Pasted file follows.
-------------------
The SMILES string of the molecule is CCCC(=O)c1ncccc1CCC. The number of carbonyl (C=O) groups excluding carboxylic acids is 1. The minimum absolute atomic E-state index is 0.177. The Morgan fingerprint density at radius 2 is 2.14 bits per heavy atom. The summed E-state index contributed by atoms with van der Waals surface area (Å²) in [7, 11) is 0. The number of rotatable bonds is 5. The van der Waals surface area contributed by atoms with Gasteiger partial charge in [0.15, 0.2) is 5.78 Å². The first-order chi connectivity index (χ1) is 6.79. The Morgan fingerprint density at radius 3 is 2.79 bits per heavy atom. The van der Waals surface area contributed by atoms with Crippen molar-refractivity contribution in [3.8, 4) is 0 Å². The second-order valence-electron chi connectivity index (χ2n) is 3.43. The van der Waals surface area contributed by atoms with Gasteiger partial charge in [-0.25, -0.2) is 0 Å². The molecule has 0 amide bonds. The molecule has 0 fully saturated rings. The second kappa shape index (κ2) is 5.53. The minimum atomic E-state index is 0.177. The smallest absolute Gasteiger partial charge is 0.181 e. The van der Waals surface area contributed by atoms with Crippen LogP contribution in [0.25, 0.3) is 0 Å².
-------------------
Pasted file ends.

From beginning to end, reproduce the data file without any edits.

The SMILES string of the molecule is CCCC(=O)c1ncccc1CCC. The number of carbonyl (C=O) groups excluding carboxylic acids is 1. The minimum absolute atomic E-state index is 0.177. The Morgan fingerprint density at radius 2 is 2.14 bits per heavy atom. The summed E-state index contributed by atoms with van der Waals surface area (Å²) in [7, 11) is 0. The number of rotatable bonds is 5. The van der Waals surface area contributed by atoms with Gasteiger partial charge in [0.15, 0.2) is 5.78 Å². The first-order chi connectivity index (χ1) is 6.79. The Morgan fingerprint density at radius 3 is 2.79 bits per heavy atom. The van der Waals surface area contributed by atoms with Crippen molar-refractivity contribution in [3.8, 4) is 0 Å². The second-order valence-electron chi connectivity index (χ2n) is 3.43. The van der Waals surface area contributed by atoms with Gasteiger partial charge in [-0.25, -0.2) is 0 Å². The molecule has 0 amide bonds. The molecule has 0 fully saturated rings. The second kappa shape index (κ2) is 5.53. The minimum atomic E-state index is 0.177. The smallest absolute Gasteiger partial charge is 0.181 e. The van der Waals surface area contributed by atoms with Crippen LogP contribution in [0.25, 0.3) is 0 Å².